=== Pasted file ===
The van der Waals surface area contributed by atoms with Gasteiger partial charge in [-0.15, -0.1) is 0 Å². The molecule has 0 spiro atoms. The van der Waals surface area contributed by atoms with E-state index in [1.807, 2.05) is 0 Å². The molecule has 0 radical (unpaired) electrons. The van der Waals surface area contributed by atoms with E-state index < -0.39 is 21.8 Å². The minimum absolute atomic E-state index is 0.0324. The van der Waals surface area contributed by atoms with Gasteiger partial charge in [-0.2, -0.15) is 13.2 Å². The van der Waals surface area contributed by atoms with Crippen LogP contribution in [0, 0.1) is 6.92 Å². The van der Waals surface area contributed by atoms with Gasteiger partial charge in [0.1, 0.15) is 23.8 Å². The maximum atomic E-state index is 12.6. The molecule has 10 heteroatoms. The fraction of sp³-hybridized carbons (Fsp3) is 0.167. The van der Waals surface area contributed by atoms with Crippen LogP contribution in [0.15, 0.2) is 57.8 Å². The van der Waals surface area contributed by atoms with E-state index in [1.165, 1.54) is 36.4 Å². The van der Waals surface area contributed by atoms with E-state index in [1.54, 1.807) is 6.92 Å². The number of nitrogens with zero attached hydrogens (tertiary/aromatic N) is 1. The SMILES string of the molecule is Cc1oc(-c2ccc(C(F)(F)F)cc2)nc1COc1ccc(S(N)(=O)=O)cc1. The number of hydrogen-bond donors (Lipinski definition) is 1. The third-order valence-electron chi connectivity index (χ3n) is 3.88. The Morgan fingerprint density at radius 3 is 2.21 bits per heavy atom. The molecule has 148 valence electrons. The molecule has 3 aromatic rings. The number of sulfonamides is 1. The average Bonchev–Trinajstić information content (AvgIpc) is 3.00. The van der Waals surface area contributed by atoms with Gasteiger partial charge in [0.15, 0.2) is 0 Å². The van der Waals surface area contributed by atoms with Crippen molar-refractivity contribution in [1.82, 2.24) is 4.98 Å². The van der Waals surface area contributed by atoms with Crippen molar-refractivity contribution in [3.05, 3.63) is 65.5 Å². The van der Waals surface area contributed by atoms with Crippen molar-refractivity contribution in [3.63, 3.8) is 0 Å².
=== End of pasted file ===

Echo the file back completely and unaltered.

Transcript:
The van der Waals surface area contributed by atoms with Gasteiger partial charge in [-0.15, -0.1) is 0 Å². The molecule has 0 spiro atoms. The van der Waals surface area contributed by atoms with E-state index in [1.807, 2.05) is 0 Å². The molecule has 0 radical (unpaired) electrons. The van der Waals surface area contributed by atoms with E-state index < -0.39 is 21.8 Å². The minimum absolute atomic E-state index is 0.0324. The van der Waals surface area contributed by atoms with Gasteiger partial charge in [-0.2, -0.15) is 13.2 Å². The van der Waals surface area contributed by atoms with Crippen LogP contribution in [0, 0.1) is 6.92 Å². The van der Waals surface area contributed by atoms with Gasteiger partial charge in [0.1, 0.15) is 23.8 Å². The maximum atomic E-state index is 12.6. The molecule has 10 heteroatoms. The fraction of sp³-hybridized carbons (Fsp3) is 0.167. The van der Waals surface area contributed by atoms with Crippen LogP contribution in [0.15, 0.2) is 57.8 Å². The van der Waals surface area contributed by atoms with E-state index in [1.165, 1.54) is 36.4 Å². The van der Waals surface area contributed by atoms with E-state index in [1.54, 1.807) is 6.92 Å². The number of nitrogens with zero attached hydrogens (tertiary/aromatic N) is 1. The SMILES string of the molecule is Cc1oc(-c2ccc(C(F)(F)F)cc2)nc1COc1ccc(S(N)(=O)=O)cc1. The number of hydrogen-bond donors (Lipinski definition) is 1. The third-order valence-electron chi connectivity index (χ3n) is 3.88. The Morgan fingerprint density at radius 3 is 2.21 bits per heavy atom. The molecule has 148 valence electrons. The molecule has 3 aromatic rings. The number of sulfonamides is 1. The average Bonchev–Trinajstić information content (AvgIpc) is 3.00. The van der Waals surface area contributed by atoms with Gasteiger partial charge in [0.15, 0.2) is 0 Å². The van der Waals surface area contributed by atoms with Crippen molar-refractivity contribution in [1.82, 2.24) is 4.98 Å². The van der Waals surface area contributed by atoms with Crippen molar-refractivity contribution in [3.05, 3.63) is 65.5 Å². The van der Waals surface area contributed by atoms with Crippen molar-refractivity contribution in [3.63, 3.8) is 0 Å².